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(1) The department shall renew a license upon receipt of the renewal application and the fee set by the board not to exceed $200. (2) The department shall adopt rules establishing a procedure for the biennial renewal of licenses. (3) A license that has become inactive may be reactivated upon application to the department and completion of the requirements for reactivation under this section. The board shall prescribe by rule continuing education requirements as a condition of reactivating a license. The continuing education requirements for reactivating a license may not exceed 10 classroom hours for each year the license was inactive. (4)(a) The board shall adopt rules relating to application procedures for inactive status, for renewal of inactive licenses, and for the reactivation of licenses. The board shall prescribe by rule an application fee for inactive status, a renewal fee for inactive status, a delinquency fee, and a fee for the reactivation of a license. None of these fees may exceed the biennial renewal fee established by the board for an active license. (b) The department may not reactivate a license unless the inactive or delinquent licensee has paid any applicable biennial renewal or delinquency fee, or both, and a reactivation fee. (c) The department may not reactivate a license unless the inactive licensee has met the continuing education requirements of subsection (3) or has fulfilled one of the following requirements for reactivation of a license: 1. Provides evidence satisfactory to the board that she or he has actively engaged in the practice of physical therapy in good standing in another state for the 4 years immediately preceding the filing of an application for reactivation; or2. Makes application for and passes the examination as provided by s. 486.051 and pays the fee therefor as provided in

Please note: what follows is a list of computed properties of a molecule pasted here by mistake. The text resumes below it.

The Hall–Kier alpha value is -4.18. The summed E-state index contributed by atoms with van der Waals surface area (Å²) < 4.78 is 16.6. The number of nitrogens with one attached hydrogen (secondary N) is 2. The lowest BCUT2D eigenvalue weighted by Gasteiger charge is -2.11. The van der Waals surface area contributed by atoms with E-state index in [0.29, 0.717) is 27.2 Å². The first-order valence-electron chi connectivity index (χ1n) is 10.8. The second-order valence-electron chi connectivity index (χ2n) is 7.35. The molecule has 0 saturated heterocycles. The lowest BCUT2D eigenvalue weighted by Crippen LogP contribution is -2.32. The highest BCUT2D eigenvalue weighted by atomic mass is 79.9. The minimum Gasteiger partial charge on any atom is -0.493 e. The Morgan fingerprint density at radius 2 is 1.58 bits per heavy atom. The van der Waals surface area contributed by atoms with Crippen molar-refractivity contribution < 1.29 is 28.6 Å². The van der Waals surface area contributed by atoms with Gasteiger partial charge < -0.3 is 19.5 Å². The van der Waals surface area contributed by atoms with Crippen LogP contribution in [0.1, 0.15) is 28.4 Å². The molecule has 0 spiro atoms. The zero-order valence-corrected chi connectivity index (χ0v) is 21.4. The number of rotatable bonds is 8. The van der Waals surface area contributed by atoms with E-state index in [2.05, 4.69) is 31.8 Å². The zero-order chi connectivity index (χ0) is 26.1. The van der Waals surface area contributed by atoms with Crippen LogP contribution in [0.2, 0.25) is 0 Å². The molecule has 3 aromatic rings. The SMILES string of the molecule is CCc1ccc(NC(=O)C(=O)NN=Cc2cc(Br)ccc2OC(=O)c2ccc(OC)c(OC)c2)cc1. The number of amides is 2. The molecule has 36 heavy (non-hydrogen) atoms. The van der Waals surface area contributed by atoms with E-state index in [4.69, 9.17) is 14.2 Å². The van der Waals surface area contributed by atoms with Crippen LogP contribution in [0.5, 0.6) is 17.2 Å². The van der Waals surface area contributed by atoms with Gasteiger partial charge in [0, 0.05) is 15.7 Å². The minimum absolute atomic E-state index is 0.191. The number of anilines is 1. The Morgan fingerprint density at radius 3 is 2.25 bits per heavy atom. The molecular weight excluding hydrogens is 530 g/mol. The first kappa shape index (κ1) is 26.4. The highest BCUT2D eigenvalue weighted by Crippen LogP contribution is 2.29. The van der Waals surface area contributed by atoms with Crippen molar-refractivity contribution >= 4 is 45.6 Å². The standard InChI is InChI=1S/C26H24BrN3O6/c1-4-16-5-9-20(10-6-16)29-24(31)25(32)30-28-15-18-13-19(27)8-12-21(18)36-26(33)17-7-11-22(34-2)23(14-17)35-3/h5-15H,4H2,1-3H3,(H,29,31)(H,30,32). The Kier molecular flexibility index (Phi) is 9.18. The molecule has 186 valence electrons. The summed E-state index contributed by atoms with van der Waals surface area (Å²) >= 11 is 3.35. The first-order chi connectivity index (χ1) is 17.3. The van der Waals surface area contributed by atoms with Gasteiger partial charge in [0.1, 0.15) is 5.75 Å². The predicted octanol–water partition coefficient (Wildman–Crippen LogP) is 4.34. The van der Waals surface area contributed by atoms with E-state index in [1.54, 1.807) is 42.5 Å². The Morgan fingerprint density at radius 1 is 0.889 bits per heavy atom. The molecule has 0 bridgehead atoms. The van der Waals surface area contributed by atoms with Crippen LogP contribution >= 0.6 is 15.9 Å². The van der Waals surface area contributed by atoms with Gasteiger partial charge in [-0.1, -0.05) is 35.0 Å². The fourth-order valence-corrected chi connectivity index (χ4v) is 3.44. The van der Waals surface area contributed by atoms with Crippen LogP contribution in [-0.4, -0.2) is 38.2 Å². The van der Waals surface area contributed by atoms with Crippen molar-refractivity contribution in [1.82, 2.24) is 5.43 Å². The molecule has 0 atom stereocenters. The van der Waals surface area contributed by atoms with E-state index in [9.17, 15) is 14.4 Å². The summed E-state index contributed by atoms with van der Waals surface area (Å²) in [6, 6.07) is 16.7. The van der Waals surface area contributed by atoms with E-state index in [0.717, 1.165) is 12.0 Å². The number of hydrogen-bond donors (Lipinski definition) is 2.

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486.108 Physical therapist assistant; renewal of license; inactive status; reactivation of license; fees.